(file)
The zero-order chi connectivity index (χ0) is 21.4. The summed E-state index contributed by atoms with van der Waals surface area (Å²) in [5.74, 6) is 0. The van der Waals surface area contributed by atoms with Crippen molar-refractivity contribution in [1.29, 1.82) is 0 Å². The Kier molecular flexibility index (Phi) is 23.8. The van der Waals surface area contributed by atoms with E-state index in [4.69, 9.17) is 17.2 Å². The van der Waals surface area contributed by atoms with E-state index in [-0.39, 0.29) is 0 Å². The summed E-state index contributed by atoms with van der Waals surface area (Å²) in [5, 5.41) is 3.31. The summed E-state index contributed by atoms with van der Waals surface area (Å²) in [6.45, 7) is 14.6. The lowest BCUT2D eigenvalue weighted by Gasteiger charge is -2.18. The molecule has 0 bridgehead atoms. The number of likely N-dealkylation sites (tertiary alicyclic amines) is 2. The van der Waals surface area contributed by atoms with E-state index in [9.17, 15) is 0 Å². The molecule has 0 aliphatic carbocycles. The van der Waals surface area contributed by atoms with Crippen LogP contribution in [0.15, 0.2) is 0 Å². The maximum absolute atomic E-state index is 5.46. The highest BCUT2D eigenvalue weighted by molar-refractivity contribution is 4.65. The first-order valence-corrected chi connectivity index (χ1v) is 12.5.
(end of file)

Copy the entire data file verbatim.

The zero-order chi connectivity index (χ0) is 21.4. The summed E-state index contributed by atoms with van der Waals surface area (Å²) in [5.74, 6) is 0. The van der Waals surface area contributed by atoms with Crippen molar-refractivity contribution in [1.29, 1.82) is 0 Å². The Kier molecular flexibility index (Phi) is 23.8. The van der Waals surface area contributed by atoms with E-state index in [4.69, 9.17) is 17.2 Å². The van der Waals surface area contributed by atoms with E-state index in [-0.39, 0.29) is 0 Å². The summed E-state index contributed by atoms with van der Waals surface area (Å²) in [5, 5.41) is 3.31. The summed E-state index contributed by atoms with van der Waals surface area (Å²) in [6.45, 7) is 14.6. The lowest BCUT2D eigenvalue weighted by Gasteiger charge is -2.18. The molecule has 0 bridgehead atoms. The number of likely N-dealkylation sites (tertiary alicyclic amines) is 2. The van der Waals surface area contributed by atoms with E-state index in [9.17, 15) is 0 Å². The molecule has 0 aliphatic carbocycles. The van der Waals surface area contributed by atoms with Crippen LogP contribution in [0.15, 0.2) is 0 Å². The maximum absolute atomic E-state index is 5.46. The highest BCUT2D eigenvalue weighted by molar-refractivity contribution is 4.65. The first-order valence-corrected chi connectivity index (χ1v) is 12.5.